How Do Nike’s ‘Marathon Shoes’ Really Work?

How Do Nike’s ‘Marathon Shoes’ Really Work?

Long gone are the days when the achievement of running a marathon was solely down to the training, ability and endurance of the athlete. These days, it is also down to the shoes they are wearing.. 

Nike released the Vaporfly sneaker in 2017, which revolutionised long-distance running trainers. The brand stated it could improve speeds up to four per cent, thanks to its ability to reduce energy loss and maximise efficiency. 

Its carbon-fibre plate in the midsole worked like a springboard to help runners minimise their effort while still keeping pace. Its lightweight and responsive foam ZoomX also provided runners with cushioning and responsiveness. 

So impactful were the shoes in marathon races that the technology was scrutinised as providing athletes with performance-enhancing capabilities. 

However, this didn’t stop Nike continuing to improve its first marathon shoe, and it soon released an updated version called Vaporfly 4% Flyknit, which had a sock-like fit. 

Later came the Vaporfly Next%, with Vaporweave, which was intended to prevent rain from affecting a runner’s performance. 

Over the years, it has added new models, including the Vaporfly Next 4% By You and Vaporfly Next% 2, before it launched an even more impressive running trainer, the Alphafly, in 2020. 

There have been several versions of this shoe since then, with the most recent having been trialled by Kelvin Kiptum earlier this autumn. 

He happened to break the men’s record when he took part in the Chicago Marathon, finishing the race in 2:00:35. 

The winner of the women’s race, Sifan Hasan, also wore a pair that day, and managed to achieve the record of the second fastest time in history. 

Though the Alphafly 3 is not currently available, it is due for release in January 2024, which could mean there are more marathon records broken next year.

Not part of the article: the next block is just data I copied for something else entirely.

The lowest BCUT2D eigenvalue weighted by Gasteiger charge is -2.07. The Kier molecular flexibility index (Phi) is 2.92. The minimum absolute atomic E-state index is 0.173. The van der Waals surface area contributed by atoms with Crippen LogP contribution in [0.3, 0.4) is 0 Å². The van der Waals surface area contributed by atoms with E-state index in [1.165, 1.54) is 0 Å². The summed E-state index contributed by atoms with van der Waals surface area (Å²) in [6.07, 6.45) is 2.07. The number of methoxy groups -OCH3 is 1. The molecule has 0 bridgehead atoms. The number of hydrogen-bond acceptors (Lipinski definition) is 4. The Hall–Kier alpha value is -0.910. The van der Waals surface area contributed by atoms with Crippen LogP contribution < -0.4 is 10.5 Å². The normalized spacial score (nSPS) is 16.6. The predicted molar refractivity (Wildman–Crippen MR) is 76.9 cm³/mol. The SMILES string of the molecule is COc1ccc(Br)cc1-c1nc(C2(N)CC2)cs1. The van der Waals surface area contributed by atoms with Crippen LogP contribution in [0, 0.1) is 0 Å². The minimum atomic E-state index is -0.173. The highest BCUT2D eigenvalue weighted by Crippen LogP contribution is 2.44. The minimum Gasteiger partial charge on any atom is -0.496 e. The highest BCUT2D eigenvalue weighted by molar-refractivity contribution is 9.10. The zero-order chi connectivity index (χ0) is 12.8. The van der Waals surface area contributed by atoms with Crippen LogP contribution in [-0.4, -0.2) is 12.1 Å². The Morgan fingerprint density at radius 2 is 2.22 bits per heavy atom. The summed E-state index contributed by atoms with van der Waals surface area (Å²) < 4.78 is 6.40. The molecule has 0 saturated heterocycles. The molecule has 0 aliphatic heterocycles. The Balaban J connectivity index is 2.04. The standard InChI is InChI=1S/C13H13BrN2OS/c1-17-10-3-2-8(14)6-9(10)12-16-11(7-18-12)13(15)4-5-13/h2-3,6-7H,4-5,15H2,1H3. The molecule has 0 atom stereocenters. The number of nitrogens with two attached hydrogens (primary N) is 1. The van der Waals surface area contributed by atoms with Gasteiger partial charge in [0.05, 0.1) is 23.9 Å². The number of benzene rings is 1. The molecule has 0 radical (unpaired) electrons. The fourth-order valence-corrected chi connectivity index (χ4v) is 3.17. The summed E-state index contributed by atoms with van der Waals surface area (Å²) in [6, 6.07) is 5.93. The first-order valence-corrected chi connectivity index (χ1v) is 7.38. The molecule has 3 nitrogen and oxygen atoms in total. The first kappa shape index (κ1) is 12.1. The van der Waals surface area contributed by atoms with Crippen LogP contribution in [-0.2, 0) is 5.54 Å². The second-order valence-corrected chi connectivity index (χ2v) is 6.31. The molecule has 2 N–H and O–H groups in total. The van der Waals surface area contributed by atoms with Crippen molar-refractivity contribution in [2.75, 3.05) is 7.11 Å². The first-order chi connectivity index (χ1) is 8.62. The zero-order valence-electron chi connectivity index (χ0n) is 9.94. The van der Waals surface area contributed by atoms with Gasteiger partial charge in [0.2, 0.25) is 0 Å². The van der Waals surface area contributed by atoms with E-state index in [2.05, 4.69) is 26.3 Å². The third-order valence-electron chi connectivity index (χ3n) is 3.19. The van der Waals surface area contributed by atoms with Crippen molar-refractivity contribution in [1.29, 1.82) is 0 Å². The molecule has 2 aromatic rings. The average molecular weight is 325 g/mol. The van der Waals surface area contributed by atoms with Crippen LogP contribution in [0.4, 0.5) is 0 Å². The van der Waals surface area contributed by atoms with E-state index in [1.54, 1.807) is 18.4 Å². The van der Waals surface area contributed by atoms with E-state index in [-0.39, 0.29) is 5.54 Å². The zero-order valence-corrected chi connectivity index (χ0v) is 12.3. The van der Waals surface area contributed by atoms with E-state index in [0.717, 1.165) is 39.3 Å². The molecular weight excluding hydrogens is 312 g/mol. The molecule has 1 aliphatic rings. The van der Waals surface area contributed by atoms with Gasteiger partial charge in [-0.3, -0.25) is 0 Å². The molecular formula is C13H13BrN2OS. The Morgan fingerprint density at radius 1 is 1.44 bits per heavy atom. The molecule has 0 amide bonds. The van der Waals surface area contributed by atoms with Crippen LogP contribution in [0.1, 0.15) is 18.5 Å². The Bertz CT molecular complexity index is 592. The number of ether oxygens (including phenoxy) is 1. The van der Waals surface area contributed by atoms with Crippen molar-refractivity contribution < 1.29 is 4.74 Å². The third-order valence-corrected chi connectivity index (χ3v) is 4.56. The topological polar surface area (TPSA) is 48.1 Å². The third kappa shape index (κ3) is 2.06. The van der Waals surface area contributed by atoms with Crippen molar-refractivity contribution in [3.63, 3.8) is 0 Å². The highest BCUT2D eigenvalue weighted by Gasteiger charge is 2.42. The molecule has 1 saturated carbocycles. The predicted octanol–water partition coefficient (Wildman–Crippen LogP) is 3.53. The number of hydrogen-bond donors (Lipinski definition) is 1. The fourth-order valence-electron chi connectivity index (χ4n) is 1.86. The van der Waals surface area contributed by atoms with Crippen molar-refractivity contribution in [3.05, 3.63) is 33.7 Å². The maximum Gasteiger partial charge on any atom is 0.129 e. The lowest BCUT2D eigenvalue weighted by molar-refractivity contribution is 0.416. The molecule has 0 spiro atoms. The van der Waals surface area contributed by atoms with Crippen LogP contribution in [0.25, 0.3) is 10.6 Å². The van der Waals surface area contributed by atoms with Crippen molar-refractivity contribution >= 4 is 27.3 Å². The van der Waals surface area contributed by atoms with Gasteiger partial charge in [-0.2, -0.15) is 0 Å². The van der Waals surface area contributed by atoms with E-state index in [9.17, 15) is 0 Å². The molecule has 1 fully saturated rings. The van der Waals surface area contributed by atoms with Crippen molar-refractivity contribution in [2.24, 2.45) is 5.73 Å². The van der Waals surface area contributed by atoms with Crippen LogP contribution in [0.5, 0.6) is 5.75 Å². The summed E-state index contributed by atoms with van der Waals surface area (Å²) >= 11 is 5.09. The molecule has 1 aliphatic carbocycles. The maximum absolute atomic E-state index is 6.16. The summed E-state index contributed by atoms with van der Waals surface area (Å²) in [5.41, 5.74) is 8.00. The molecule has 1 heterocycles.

For this model, Nike has used a double dose of Air Zoom units, which helps launch runners. 

A full-length carbon-fibre plate also propels them forward and creates a smooth stride, while the ZoomX foam midsole, which is positioned from heel to toe, keeps feet fresh and comfortable and gives runners a responsive ride. 

Nike has, undoubtedly, created technology that has changed marathon running forever, with Carrie Dimoff, who leads the Alphafly development team, explaining the shoes are all about conserving the runner’s energy. 

“If we can store more of your energy, we can return more of that energy and you can run more efficiently,” she told Runner’s World

Much of the success of the Alphafly is down to its foam, which Nike perfected after a series of tests. It developed its own version of Pebax, which is a proprietary polyether block amide (PEBA) thermoplastic elastomer (flexible plastic). 

Essentially, this material can be made as hard or soft as you want, and in the marathon shoes it has used Pebax to “produce the most energy return”, according to Nike Running footwear product manager Elliott Heath. 

Whatever its secret is, Kiptum’s recent record-breaking success shows it is certainly working.

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